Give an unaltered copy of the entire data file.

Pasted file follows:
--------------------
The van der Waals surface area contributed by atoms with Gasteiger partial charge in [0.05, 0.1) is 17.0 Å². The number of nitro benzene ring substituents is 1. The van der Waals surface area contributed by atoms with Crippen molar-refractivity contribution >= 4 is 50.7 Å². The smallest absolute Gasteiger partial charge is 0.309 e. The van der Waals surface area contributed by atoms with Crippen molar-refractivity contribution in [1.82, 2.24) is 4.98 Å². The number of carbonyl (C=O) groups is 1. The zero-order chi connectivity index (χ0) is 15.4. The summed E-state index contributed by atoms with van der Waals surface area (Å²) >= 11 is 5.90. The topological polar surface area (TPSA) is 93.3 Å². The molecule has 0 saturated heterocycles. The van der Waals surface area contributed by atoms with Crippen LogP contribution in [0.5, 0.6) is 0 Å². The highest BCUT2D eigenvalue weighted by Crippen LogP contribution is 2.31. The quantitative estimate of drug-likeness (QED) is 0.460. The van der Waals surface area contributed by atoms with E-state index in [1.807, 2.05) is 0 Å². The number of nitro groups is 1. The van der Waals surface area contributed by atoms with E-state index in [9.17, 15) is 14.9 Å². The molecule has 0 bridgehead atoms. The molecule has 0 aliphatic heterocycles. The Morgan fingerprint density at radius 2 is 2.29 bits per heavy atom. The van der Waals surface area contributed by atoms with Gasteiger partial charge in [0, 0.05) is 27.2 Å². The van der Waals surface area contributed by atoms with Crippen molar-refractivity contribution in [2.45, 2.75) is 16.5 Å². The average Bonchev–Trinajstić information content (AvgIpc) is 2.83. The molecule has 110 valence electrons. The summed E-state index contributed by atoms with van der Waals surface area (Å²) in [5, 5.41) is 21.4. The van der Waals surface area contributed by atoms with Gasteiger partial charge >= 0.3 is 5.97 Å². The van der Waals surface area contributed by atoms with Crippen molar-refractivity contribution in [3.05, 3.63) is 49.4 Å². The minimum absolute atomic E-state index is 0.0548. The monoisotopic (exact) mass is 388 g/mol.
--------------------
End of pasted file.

The van der Waals surface area contributed by atoms with Gasteiger partial charge in [0.05, 0.1) is 17.0 Å². The number of nitro benzene ring substituents is 1. The van der Waals surface area contributed by atoms with Crippen molar-refractivity contribution >= 4 is 50.7 Å². The smallest absolute Gasteiger partial charge is 0.309 e. The van der Waals surface area contributed by atoms with Crippen molar-refractivity contribution in [1.82, 2.24) is 4.98 Å². The number of carbonyl (C=O) groups is 1. The zero-order chi connectivity index (χ0) is 15.4. The summed E-state index contributed by atoms with van der Waals surface area (Å²) >= 11 is 5.90. The topological polar surface area (TPSA) is 93.3 Å². The molecule has 0 saturated heterocycles. The van der Waals surface area contributed by atoms with Crippen LogP contribution in [0.5, 0.6) is 0 Å². The highest BCUT2D eigenvalue weighted by Crippen LogP contribution is 2.31. The quantitative estimate of drug-likeness (QED) is 0.460. The van der Waals surface area contributed by atoms with E-state index in [1.807, 2.05) is 0 Å². The number of nitro groups is 1. The van der Waals surface area contributed by atoms with E-state index in [9.17, 15) is 14.9 Å². The molecule has 0 bridgehead atoms. The molecule has 0 aliphatic heterocycles. The Morgan fingerprint density at radius 2 is 2.29 bits per heavy atom. The van der Waals surface area contributed by atoms with Gasteiger partial charge in [0, 0.05) is 27.2 Å². The van der Waals surface area contributed by atoms with Crippen molar-refractivity contribution in [2.45, 2.75) is 16.5 Å². The average Bonchev–Trinajstić information content (AvgIpc) is 2.83. The molecule has 110 valence electrons. The summed E-state index contributed by atoms with van der Waals surface area (Å²) in [5, 5.41) is 21.4. The van der Waals surface area contributed by atoms with Gasteiger partial charge >= 0.3 is 5.97 Å². The van der Waals surface area contributed by atoms with Crippen molar-refractivity contribution in [3.05, 3.63) is 49.4 Å². The minimum absolute atomic E-state index is 0.0548. The monoisotopic (exact) mass is 388 g/mol.